Growing flowers from seeds is an excellent way to grow a wide variety of flowers at little to no expense. Sometimes you may even get seeds from friends and neighbors, so you won't have any out-of-pocket expenses to get your flower garden started unless you needed to buy compost, potting soil or flower pots to plant the seeds in.
Growing flowers from seeds also allows you to see how much you've accomplished in a short amount of time. It's a wonderful feeling to see brand new sprouts emerging from fertile soil just a week or two after you planted the seeds.
The instructions for planting flower seeds may vary slightly depending on the types of flowers you're planting. Some can be sown directly into the soil while others will need to be soaked or stratified. As a general rule of thumb, any flower seeds that have a very tough outer shell will usually need to be soaked or stratified before planting.
Gather or buy the flower seeds you want to plant.
Research the individual flowers at your local library or through an online search engine to see if you can determine whether the seeds need to be soaked or stratified. Morning glory and four o'clock seeds need to be soaked for example, while Texas mountain laurel seeds have to be stratified.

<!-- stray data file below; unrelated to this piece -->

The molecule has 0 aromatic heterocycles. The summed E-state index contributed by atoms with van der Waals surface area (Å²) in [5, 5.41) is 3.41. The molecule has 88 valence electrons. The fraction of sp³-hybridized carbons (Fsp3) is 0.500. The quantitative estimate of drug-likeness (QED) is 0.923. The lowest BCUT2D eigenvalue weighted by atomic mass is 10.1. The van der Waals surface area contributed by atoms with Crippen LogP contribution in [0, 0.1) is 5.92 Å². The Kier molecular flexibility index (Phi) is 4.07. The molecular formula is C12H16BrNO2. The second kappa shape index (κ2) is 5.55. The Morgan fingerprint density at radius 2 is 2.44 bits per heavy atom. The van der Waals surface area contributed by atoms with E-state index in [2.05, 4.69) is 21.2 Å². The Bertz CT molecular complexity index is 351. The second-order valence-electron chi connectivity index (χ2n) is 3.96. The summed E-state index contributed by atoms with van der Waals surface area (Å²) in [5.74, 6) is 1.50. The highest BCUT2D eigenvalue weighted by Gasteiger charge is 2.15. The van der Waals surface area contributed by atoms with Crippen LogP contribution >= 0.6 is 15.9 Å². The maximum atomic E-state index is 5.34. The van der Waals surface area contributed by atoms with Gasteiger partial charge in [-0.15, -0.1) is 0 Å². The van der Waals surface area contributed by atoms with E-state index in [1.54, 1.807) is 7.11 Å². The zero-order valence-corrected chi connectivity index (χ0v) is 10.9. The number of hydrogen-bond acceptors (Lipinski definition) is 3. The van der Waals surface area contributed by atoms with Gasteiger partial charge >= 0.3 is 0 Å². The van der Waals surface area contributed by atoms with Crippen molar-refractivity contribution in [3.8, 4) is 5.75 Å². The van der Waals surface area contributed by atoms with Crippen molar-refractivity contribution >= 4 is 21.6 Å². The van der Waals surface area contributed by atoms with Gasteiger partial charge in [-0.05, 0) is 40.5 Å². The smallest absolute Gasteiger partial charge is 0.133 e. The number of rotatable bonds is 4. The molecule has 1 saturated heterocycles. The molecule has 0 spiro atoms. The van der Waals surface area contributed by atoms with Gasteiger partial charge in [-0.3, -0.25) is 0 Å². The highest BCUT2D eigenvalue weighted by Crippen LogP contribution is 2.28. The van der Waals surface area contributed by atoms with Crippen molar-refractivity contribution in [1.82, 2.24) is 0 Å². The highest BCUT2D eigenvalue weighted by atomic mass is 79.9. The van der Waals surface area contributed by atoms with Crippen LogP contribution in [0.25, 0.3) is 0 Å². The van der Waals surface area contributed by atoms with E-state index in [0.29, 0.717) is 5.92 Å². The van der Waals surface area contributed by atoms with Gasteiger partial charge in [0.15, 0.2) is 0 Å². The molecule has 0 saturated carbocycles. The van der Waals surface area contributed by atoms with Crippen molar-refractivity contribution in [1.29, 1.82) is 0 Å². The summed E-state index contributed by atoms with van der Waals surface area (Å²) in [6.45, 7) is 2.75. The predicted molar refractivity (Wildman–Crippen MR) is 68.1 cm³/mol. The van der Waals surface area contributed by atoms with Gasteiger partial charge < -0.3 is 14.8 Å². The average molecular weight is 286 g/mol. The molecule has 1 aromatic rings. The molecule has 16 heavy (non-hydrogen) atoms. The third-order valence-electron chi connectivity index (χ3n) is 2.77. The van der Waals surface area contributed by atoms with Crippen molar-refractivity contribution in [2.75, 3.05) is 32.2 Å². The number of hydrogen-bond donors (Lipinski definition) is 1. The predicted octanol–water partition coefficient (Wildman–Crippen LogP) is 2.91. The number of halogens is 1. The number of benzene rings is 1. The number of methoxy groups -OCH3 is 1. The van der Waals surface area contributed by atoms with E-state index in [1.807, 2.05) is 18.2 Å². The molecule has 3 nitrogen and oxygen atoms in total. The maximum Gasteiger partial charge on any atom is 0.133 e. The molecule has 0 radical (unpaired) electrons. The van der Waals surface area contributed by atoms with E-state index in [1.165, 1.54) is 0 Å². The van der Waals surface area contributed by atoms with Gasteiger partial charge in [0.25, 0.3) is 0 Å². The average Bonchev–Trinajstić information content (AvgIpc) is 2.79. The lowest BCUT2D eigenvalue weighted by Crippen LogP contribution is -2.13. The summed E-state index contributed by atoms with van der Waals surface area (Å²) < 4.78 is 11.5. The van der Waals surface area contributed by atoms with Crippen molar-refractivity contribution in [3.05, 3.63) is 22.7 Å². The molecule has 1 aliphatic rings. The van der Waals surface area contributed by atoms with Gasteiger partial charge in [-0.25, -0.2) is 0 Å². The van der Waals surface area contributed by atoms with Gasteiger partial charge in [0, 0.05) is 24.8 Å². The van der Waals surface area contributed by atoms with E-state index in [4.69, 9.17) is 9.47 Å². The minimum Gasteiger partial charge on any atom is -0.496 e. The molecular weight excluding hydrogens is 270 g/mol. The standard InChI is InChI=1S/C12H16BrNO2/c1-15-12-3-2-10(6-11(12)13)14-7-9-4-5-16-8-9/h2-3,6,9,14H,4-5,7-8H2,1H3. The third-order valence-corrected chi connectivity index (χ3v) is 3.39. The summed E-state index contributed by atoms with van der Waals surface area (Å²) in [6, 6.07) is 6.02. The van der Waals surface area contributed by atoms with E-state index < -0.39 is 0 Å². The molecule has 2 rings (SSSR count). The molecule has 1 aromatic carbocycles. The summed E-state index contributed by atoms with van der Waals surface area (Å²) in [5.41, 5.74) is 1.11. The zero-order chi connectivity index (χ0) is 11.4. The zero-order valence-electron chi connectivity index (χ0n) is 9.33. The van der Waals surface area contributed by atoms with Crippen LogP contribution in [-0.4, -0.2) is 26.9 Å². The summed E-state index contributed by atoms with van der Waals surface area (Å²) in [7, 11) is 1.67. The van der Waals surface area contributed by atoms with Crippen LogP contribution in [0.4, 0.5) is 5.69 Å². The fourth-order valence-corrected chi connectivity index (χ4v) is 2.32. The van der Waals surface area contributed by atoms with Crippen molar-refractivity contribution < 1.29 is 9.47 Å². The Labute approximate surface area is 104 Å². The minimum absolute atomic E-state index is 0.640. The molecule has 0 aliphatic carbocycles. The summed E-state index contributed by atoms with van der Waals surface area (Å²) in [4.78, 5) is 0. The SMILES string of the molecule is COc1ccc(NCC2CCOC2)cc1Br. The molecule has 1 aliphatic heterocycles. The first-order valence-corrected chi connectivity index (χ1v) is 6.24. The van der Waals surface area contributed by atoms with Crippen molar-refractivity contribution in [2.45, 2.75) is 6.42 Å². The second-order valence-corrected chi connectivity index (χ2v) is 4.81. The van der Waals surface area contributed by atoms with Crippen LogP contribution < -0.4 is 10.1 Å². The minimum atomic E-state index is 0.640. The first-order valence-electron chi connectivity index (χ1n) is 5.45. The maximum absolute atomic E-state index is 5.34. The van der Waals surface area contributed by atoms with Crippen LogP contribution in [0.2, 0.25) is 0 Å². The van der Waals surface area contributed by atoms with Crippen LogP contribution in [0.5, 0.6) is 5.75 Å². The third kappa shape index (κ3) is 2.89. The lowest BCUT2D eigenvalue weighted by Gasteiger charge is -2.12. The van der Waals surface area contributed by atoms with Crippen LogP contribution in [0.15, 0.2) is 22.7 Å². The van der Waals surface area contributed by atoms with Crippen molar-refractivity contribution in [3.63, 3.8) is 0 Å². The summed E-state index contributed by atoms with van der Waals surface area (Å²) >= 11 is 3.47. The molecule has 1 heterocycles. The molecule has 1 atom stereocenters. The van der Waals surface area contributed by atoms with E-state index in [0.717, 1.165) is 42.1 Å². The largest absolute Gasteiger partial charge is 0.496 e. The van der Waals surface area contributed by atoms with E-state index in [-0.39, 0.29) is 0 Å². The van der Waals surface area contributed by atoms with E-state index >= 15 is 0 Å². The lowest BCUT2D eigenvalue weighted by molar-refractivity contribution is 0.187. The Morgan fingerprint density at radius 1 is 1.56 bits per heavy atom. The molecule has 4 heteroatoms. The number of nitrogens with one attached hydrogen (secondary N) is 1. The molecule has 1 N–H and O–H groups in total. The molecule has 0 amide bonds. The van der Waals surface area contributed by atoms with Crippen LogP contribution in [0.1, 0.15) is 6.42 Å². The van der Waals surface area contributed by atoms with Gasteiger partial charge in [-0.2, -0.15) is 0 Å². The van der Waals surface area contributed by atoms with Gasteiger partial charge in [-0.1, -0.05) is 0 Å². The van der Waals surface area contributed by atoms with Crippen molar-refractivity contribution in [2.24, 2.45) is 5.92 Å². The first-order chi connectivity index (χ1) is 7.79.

Lay out the direct sow seeds in your prepared garden bed or flower pots. Lay the seeds at least six to twelve inches apart if you're not sure how far to space them, then cover the seeds with soil. Tiny seeds only need about 1/4 inch of soil over them while larger seeds can have as much as 1 inch.
Water the cover soil enough to make it damp without washing the seeds away.
Before planting tough, hard shelled seeds such as morning glory, soak them in lukewarm water for one to five hours.
If soaking does not seem to soften up the flower seeds, try stratifying them first--scratch or knick them with a knife or file--then soak them for several hours.
After soaking or stratifying, follow the planting instructions noted in Step 3.